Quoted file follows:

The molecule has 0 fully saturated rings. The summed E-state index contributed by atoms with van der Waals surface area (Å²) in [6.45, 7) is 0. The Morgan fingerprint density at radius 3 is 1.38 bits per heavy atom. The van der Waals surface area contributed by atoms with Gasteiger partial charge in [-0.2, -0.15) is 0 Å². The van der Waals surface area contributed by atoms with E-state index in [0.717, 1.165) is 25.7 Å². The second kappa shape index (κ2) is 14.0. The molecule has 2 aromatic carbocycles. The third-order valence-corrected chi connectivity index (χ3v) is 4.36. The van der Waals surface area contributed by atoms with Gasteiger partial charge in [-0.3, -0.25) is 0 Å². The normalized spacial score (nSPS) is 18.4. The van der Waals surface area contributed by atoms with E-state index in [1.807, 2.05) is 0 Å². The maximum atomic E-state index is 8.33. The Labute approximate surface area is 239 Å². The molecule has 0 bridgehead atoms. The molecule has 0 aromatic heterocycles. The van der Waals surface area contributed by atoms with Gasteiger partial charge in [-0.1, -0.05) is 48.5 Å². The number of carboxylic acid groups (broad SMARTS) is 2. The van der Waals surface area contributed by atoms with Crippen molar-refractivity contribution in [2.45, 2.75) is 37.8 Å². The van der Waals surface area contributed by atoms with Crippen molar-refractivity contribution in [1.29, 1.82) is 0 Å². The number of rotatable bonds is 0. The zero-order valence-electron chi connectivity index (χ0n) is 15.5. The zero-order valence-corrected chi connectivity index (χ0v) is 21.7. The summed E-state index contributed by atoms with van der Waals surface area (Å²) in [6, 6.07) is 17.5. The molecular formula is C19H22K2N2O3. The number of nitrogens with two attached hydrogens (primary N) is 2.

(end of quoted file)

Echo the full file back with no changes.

The molecule has 0 fully saturated rings. The summed E-state index contributed by atoms with van der Waals surface area (Å²) in [6.45, 7) is 0. The Morgan fingerprint density at radius 3 is 1.38 bits per heavy atom. The van der Waals surface area contributed by atoms with Gasteiger partial charge in [-0.2, -0.15) is 0 Å². The van der Waals surface area contributed by atoms with E-state index in [0.717, 1.165) is 25.7 Å². The second kappa shape index (κ2) is 14.0. The molecule has 2 aromatic carbocycles. The third-order valence-corrected chi connectivity index (χ3v) is 4.36. The van der Waals surface area contributed by atoms with Gasteiger partial charge in [-0.3, -0.25) is 0 Å². The normalized spacial score (nSPS) is 18.4. The van der Waals surface area contributed by atoms with E-state index in [1.807, 2.05) is 0 Å². The maximum atomic E-state index is 8.33. The Labute approximate surface area is 239 Å². The molecule has 0 bridgehead atoms. The molecule has 0 aromatic heterocycles. The van der Waals surface area contributed by atoms with Gasteiger partial charge in [-0.1, -0.05) is 48.5 Å². The number of carboxylic acid groups (broad SMARTS) is 2. The van der Waals surface area contributed by atoms with Crippen molar-refractivity contribution in [2.45, 2.75) is 37.8 Å². The van der Waals surface area contributed by atoms with Crippen molar-refractivity contribution in [1.29, 1.82) is 0 Å². The number of rotatable bonds is 0. The zero-order valence-electron chi connectivity index (χ0n) is 15.5. The zero-order valence-corrected chi connectivity index (χ0v) is 21.7. The summed E-state index contributed by atoms with van der Waals surface area (Å²) in [6, 6.07) is 17.5. The molecular formula is C19H22K2N2O3. The number of nitrogens with two attached hydrogens (primary N) is 2.